At Mycopolitan, we use sustainable methods to grow specialty mushrooms for restaurants, school cafeterias and home kitchens in the Delaware Valley. We assist fledgling mushroom Growers and teach the next generation of scientists and nature-lovers how to work with fungi. Our substrate originates from local saw and flour mills and, after it yields mushrooms, returns to the land as soil.
Mushrooms are a staple of Pennsylvania Agriculture. Mycopolitan is Philadelphia's mushroom farm.
The first mushroom farms in Europe and america were housed in caves warehouse basements, throughout much of the year, maintain a similar temperature environment. With careful attention to airflow and cleanliness, we've transformed Common Market's basement into a fully functioning mushroom farm, from Hyphae to harvest. Mushrooms are back underground!
We began building our farm in March 2014. 13 metal and 14 wooden shelves, a lab, a sterilizer, two hoop houses, Humidification and ventilation systems, and packaging station had to be built with limited funds. Keeping things under budget was a challenge but has granted us the flexibility to adapt and improve as we grow.
A mushroom's needs are simple: air, light, water, moderately cool temperatures, humid microclimate, and cleanliness are the essentials. ADd daily attention to the crop, and the mycelium provides generously in turn. Each day we try to learn something new from the fungi on our farm or in nature, and our respect for the world of fungi increases. This knowledge informs and transforms the farm.
the model we've proven on our farm IS WORKABLE IN ANY CITY WHERE INDUSTRIAL SPACES AWAIT RENEWAL. THE CLOSER FARMS ARE TO URBAN CENTERS, THE MORE FOOD SECURE OUR CITIES BECOME.
Tyler started foraging mushrooms at 17 and became obsessed with the palette of flavors made available through a keen eye in the forest. This passion eventually compelled him to build a small home lab to clone, isolate, and grow out the mushrooms he found. Noticing the glaring omission of fungi from his academic schooling, in 2012 tyler began sharing his knowledge of fungi with students at Saul High School on a volunteer basis. When he isn’t growing, hunting, yapping about or eating mushrooms, he's usually listening to podcasts, playing music, camping, cooking, or writing. Tyler studied Neuroscience at Columbia University. now he thinks like a mushroom.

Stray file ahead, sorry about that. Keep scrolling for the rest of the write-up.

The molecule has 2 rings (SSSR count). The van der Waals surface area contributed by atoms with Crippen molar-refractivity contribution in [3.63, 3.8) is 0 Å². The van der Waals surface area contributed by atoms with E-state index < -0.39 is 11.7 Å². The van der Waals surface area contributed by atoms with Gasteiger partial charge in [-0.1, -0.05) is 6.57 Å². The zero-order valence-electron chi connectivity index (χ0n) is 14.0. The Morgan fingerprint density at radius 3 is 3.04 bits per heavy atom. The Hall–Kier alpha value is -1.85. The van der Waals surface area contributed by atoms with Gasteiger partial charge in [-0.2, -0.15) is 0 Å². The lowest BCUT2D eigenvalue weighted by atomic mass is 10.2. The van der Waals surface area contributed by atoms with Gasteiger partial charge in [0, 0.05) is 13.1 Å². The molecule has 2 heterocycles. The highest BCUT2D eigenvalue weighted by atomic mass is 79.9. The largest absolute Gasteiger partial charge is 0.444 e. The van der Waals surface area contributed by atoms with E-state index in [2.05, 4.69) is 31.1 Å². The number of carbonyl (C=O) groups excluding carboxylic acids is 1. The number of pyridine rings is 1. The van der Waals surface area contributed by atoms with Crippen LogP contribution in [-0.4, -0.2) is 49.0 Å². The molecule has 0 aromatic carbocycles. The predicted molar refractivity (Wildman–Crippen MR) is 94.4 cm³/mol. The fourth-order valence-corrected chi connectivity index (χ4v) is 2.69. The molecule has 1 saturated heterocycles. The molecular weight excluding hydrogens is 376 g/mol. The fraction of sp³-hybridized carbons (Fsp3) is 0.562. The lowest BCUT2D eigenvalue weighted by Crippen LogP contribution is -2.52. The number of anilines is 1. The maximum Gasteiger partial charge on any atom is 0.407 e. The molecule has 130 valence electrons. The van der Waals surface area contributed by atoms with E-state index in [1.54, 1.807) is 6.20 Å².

Before meeting Tyler and Brian in 2014, Dan was growing mushrooms at home as a hobby. One night grabbing a drink in West Philly he linked up with them, and the rest was history. If he is not at the farm, you can find him at home, in front of his flow hood, playing with spores and cultures in a never ending quest for the perfect strain. The only time this cat doesn't have mushrooms on the brain is when he is at the park with his dog, or on his roof, staring into space, watching out for shooting spores. Dan's background includes managing employees and inventory at food establishments. now he is the engine that keeps the farm growing.
BRIAN’S LIFE WAS INFILTRATED BY FUNGI IN 2012, AND HE’S MADE IT HIS ONGOING PASSION TO LEARN ALL HE CAN ABOUT CULTIVATION, FORAGING, MICROBIOLOGICAL LIFE, AND PERMACULTURE. HE LOOKS WITH EXCITEMENT TOWARD THE NEXT PHASE OF HIS EXISTENCE, BEGINNING WITH THE LAUNCH OF MYCOPOLITAN AND CONTINUING ON TO SHARE THE BOUNDLESS CULINARY, NUTRITIONAL, MEDICINAL, REMEDIATIVE, AND SPIRITUAL BENEFITS THAT MUSHROOMS PROVIDE TO A LARGER POPULATION. BRIAN STUDIED PSYCHOLOGY AT TEMPLE, BUT NOW SEEKS TO INTEGRATE HIS LOVE OF NATURE AND THE OUTDOORS WITH MYCOLOGY, ECOLOGY, AND FARMING TOWARD A TRUE PATH OF UNDERSTANDING.
Mycopolitan was made possible by the financial support of Dave Novak, life-long friend of Tyler. He also brings a level of business acumen to the company that helps keep the farm profitable as it grows. Dave attended Drexel and studied Business Administration. Dave's got an unwavering poker face but can't help blushing every time he sees the mushrooms that spring from his investment.